Brisbane, Dec 8 (IANS) Former England captain Michael Vaughan and spinner Phil Tufnell have been surprised by Joe Root's decision to drop pace bowler Stuart Broad from the Playing XI in the opening Ashes Test at The Gabba here on Wednesday.
The 35-year-old Broad is the sixth-highest wicket-taker in the world with 524 wickets in Tests, while he ranks third among fast bowlers only behind compatriot James Anderson (632) and Australia's Glenn McGrath (563).
Broad was in England's 12-member squad announced by skipper Root on Tuesday but was dropped on Wednesday morning.
"A juicy pitch at the Gabba," Vaughan tweeted, adding, "It'd done more than I have ever seen in my time watching Ashes cricket. England's Test batting hasn't coped on these kind of pitches for a long time. I'm also staggered that there's no Broad on this kind of surface. #Ashes."
In fact, former Australian batter Mark Waugh was surprised with Root's decision to drop Broad for the Test and he tweeted his reply to Vaughan's comment, saying, "Shocked England batted first and left out both Anderson and Broad. (Man shrugging emoji)."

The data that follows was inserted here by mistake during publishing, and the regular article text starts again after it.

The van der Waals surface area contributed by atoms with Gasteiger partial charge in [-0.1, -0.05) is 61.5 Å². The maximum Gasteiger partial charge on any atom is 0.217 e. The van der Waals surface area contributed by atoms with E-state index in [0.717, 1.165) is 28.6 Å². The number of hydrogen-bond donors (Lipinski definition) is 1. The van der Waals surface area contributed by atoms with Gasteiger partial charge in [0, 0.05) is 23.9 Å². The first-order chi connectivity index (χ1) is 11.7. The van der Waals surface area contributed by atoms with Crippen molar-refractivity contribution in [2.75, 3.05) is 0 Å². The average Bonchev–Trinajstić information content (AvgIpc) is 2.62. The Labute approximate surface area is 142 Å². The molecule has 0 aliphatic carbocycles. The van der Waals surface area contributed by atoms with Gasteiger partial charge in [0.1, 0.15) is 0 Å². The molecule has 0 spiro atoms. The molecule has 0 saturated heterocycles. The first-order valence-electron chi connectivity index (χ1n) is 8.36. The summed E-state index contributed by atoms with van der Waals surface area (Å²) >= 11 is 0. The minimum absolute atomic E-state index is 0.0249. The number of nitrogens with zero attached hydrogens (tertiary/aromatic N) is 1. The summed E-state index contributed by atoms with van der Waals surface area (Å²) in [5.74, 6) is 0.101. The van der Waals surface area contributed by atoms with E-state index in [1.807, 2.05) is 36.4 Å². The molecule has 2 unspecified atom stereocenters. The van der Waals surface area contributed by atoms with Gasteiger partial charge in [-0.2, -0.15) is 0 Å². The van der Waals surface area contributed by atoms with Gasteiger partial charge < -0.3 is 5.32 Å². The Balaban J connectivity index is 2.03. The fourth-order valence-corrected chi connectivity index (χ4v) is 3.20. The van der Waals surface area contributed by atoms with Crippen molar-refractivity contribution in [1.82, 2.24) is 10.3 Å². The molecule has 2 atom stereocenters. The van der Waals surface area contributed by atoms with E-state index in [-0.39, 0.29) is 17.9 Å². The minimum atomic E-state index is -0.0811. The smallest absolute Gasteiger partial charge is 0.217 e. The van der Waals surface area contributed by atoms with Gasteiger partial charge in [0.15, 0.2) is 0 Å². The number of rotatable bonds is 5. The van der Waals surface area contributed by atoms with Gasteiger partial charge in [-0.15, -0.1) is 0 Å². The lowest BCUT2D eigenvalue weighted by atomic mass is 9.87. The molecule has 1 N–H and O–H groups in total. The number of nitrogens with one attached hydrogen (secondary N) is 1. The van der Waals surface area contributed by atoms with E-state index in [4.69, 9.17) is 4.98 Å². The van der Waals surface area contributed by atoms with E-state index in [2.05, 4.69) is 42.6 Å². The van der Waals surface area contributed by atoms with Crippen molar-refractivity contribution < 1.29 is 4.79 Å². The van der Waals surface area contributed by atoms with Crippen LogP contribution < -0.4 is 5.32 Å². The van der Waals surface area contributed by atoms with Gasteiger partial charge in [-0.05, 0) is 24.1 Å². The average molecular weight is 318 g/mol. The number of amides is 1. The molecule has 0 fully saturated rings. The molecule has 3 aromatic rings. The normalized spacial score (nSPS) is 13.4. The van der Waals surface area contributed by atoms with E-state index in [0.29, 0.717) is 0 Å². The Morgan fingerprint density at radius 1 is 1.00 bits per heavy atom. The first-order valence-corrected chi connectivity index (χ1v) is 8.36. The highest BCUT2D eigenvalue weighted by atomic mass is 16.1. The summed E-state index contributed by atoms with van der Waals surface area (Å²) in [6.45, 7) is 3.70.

Former England left-arm spinner Tufnell, who played 42 Tests taking 121 wickets, said that he was surprised England missed the green Gabba pitch and the "massive clouds overhead" on Wednesday morning and elected to bat.
"We're all talking about the pink-ball games but the one thing that England will have wanted is to come to an Australian ground and see the pitch covered in green grass and massive clouds overhead but they decided to bat," Tufnell told BBC's Test Match Special on Wednesday.
"I can't quite understand it. Australia's bowlers are professional and high-class. What they can do is run up and hit the top of off stump."
Tufnell said that England had gifted the initiative to the hosts by electing to bat.
"All they (Australian quick bowlers) really had to do was run up and execute the biggest and simple skill they've got in their bowling armoury, which is hitting a good length outside off stump. Australia were enabled I'm afraid by England deciding to have a bat. I couldn't quite believe that, I'm sorry," he said.